Walking in the Footsteps of History
Walking Tour uncovers history of Japanese Canadians and unions in the Downtown Eastside
Japanese immigration to Canada began in the 1800s, with men looking for work in BC’s mines and the fishing industry. By 1900, there were nearly 5,000 Japanese Canadians living in BC, many in the salmon-fishing and -canning town of Steveston, and most of the rest living around Oppenheimer Park in Vancouver.
On Saturday, May 7, Vancouver City Councillor Geoff Meggs and Greater Vancouver Japanese Canadian Citizens’ Association President Lorene Oikawa will lead a guided tour of the Downtown Eastside, highlighting the history of Japanese Canadians and unions as part of Vancouver Asian Heritage Month.
Participants will meet at Chapel Arts 304 Dunlevy and make three or four stops over the course of the tour.
Oikawa has deep roots in BC and will share stories from her family history, including the story of the 1907 anti-Asian riot from the Oikawa perspective, drawn from the journal of a family member who experienced the riot first-hand.
With a background in the labour movement, Meggs has a longtime interest in the JC fishing history. His 1991 book, Salmon: The Decline of the West Coast Fishery, won the 1992 Lieutenant-Governor’s Medal for Historical Writing and includes a section on T. Buck Suzuki, Oikawa’s uncle.
INTERVIEW: Lorene Oikawa + Geoff Meggs
Geoff, what is your connection to the labour movement in general and the Downtown Eastside in particular?
Geoff Meggs For 12 years I was editor of The Fisherman, the newspaper of the United Fishermen and Allies Workers Union. The union hall was at 138 E Cordova. I knew many of the Japanese Canadian fishermen and helped create the T Buck Suzuki Environmental Foundation. I wrote Salmon: the Decline of the Pacific Fishery in 1991, which included a lot of original material in the struggle of the Japanese fishermen to end discrimination. I also wrote about Suzuki’s remarkable efforts to bring Japanese Canadians back into the industry after the Second World War and have long been interested in the story of the Japanese Canadian community and its struggle for equality.
Lorene, you have a history with the labour movement – can you share some of that with us?
Lorene Oikawa I was the executive vice president of the British Columbia Government and Service Employees’ Union (BCGEU) from 2005 to 2014. I was the first Asian Canadian to serve on the executive. I represented the National Union on the Canadian Labour Congress’s human rights committee, and I was chair of the BC Federation of Labour’s human rights committee.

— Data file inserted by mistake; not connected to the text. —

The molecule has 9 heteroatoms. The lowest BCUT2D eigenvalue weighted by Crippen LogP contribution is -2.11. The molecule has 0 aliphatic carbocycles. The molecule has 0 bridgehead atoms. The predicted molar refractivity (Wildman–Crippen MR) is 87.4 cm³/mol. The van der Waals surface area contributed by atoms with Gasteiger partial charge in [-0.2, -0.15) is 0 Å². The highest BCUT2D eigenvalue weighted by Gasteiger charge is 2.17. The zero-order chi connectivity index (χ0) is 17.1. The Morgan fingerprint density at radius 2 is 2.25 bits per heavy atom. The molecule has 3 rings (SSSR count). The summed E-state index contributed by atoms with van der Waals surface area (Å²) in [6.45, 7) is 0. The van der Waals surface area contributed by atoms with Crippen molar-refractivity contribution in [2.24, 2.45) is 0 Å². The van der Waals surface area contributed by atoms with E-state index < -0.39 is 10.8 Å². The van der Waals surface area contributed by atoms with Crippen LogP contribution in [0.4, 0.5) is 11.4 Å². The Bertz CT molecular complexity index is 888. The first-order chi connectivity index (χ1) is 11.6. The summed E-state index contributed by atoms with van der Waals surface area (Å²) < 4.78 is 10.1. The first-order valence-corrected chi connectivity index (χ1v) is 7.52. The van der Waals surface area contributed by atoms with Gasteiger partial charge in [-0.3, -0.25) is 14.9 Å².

Buck Suzuki was your uncle – did you know him well? Did he have an influence on your own politics?
LO Unfortunately I was too young, and then he was gone. I found out a lot after I become active in the labour movement. His name would come up in a conversation and the other person was astonished at the connection, and I would hear a story about what he had done. Too many of the ones who know the stories are leaving us so unless we document the stories no one will know.
Maybe that’s part of what drives me to seek out, document, and share the stories of the Japanese Canadian community. Too many times I hear about the amazing accomplishments after the person is gone, and I wish I had known and been able to discuss their experience, and their ideas.
As an adult I spent time with my auntie Jean (Buck’s wife), sitting in her kitchen eating home baked cookies, and discussing all sorts of topics.
The Japanese Canadians were barred from many professions – what was their relationship with the labour unions?
It wasn’t good and Japanese Canadians weren’t allowed to join them. Unions were a part of the 1907 anti-Asian riots. In 2007, I worked with the Vancouver and District Labour Council, part of the Anniversaries of Change consortium with other labour organizations, academia and cultural groups such as the GVJCCA to recognize 2007 as an anniversary year in a quest for social justice and a truly inclusive Canada.
There was a general perception among the general population that the Japanese Canadians were a threat to their livelihoods, did this fear extend to the unions? Was there an official labour stance on the Japanese (or Asian) “problem”?
LO Sadly, yes, the unions were a part of the fear mongering. Back in 2007, I helped research the records of the Vancouver Trades and Labour Council (precursor to the Vancouver and District Labour Council), because the Vancouver and District Labour Council wanted to take responsibility and apologize for their role in the anti-Asian riots in 1907.
Even though they weren’t a part of the union, the Japanese Canadian fishers did stand with the Caucasian fishers during strikes such as the one in 1893, and worked alongside the Caucasian fishers to prevent a disaster during a storm in 1900. Provincial legislation which stripped Asian Canadians of the right to vote in 1895 was strongly supported by the labour movement. Without the right to vote, Japanese Canadians could not enter most professions. Japanese immigrants who were in Canada for three years could apply for a naturalization certificate and then obtain a fishing license.
What can people expect to learn when they take part in this walk?
People will learn a bit of the history of the labour movement and the Japanese Canadian community in Vancouver, and it will help them understand what a thriving and vibrant community it was. I think people will be surprised by how much used to be here and how much was lost when the Japanese Canadians were uprooted, dispossessed, and dispersed, during and after the war.